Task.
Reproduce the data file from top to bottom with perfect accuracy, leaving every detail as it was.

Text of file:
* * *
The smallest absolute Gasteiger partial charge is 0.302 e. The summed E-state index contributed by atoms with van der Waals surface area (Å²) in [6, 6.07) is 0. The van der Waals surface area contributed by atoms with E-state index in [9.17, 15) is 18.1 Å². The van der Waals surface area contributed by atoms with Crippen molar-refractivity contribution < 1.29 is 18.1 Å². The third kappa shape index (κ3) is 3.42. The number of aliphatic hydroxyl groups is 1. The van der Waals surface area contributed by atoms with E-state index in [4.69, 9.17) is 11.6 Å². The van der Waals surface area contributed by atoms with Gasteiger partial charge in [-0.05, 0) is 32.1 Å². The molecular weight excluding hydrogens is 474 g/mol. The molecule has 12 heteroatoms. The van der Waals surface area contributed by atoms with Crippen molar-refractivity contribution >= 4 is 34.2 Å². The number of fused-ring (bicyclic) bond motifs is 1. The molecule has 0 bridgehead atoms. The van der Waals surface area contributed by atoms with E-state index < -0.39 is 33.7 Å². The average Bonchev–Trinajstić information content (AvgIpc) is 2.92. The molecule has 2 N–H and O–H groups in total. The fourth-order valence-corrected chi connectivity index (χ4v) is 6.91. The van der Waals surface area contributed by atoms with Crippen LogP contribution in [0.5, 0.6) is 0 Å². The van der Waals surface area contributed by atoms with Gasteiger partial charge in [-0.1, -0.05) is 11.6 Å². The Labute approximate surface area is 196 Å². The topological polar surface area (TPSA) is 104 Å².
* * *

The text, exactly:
The smallest absolute Gasteiger partial charge is 0.302 e. The summed E-state index contributed by atoms with van der Waals surface area (Å²) in [6, 6.07) is 0. The van der Waals surface area contributed by atoms with E-state index in [9.17, 15) is 18.1 Å². The van der Waals surface area contributed by atoms with Crippen molar-refractivity contribution < 1.29 is 18.1 Å². The third kappa shape index (κ3) is 3.42. The number of aliphatic hydroxyl groups is 1. The van der Waals surface area contributed by atoms with E-state index in [4.69, 9.17) is 11.6 Å². The van der Waals surface area contributed by atoms with Gasteiger partial charge in [-0.05, 0) is 32.1 Å². The molecular weight excluding hydrogens is 474 g/mol. The molecule has 12 heteroatoms. The van der Waals surface area contributed by atoms with Crippen molar-refractivity contribution >= 4 is 34.2 Å². The number of fused-ring (bicyclic) bond motifs is 1. The molecule has 0 bridgehead atoms. The van der Waals surface area contributed by atoms with E-state index < -0.39 is 33.7 Å². The average Bonchev–Trinajstić information content (AvgIpc) is 2.92. The molecule has 2 N–H and O–H groups in total. The fourth-order valence-corrected chi connectivity index (χ4v) is 6.91. The van der Waals surface area contributed by atoms with Crippen LogP contribution in [0.5, 0.6) is 0 Å². The van der Waals surface area contributed by atoms with Gasteiger partial charge in [-0.1, -0.05) is 11.6 Å². The Labute approximate surface area is 196 Å². The topological polar surface area (TPSA) is 104 Å².